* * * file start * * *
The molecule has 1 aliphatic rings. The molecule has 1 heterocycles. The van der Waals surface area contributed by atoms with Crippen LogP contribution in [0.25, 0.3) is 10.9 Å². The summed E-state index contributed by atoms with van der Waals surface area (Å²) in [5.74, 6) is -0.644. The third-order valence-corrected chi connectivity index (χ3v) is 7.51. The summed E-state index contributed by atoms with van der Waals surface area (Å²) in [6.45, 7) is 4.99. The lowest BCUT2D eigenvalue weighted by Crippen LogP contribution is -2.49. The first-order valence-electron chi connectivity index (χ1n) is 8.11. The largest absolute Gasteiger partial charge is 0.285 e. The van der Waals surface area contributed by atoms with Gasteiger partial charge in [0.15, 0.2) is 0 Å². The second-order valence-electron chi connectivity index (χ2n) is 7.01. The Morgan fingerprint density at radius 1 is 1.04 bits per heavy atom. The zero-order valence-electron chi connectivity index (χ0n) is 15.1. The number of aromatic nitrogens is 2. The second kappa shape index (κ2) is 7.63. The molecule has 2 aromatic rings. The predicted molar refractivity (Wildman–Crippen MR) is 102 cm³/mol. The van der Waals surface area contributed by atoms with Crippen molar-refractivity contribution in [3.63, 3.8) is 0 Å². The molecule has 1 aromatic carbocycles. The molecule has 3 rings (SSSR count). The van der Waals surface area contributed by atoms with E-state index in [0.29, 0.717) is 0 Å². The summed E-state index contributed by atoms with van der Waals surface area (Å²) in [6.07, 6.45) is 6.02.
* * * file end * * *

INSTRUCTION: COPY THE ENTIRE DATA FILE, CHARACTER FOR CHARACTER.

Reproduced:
The molecule has 1 aliphatic rings. The molecule has 1 heterocycles. The van der Waals surface area contributed by atoms with Crippen LogP contribution in [0.25, 0.3) is 10.9 Å². The summed E-state index contributed by atoms with van der Waals surface area (Å²) in [5.74, 6) is -0.644. The third-order valence-corrected chi connectivity index (χ3v) is 7.51. The summed E-state index contributed by atoms with van der Waals surface area (Å²) in [6.45, 7) is 4.99. The lowest BCUT2D eigenvalue weighted by Crippen LogP contribution is -2.49. The first-order valence-electron chi connectivity index (χ1n) is 8.11. The largest absolute Gasteiger partial charge is 0.285 e. The van der Waals surface area contributed by atoms with Gasteiger partial charge in [0.15, 0.2) is 0 Å². The second-order valence-electron chi connectivity index (χ2n) is 7.01. The Morgan fingerprint density at radius 1 is 1.04 bits per heavy atom. The zero-order valence-electron chi connectivity index (χ0n) is 15.1. The number of aromatic nitrogens is 2. The second kappa shape index (κ2) is 7.63. The molecule has 2 aromatic rings. The predicted molar refractivity (Wildman–Crippen MR) is 102 cm³/mol. The van der Waals surface area contributed by atoms with Crippen molar-refractivity contribution in [3.63, 3.8) is 0 Å². The molecule has 1 aromatic carbocycles. The molecule has 3 rings (SSSR count). The van der Waals surface area contributed by atoms with E-state index in [0.29, 0.717) is 0 Å². The summed E-state index contributed by atoms with van der Waals surface area (Å²) in [6.07, 6.45) is 6.02.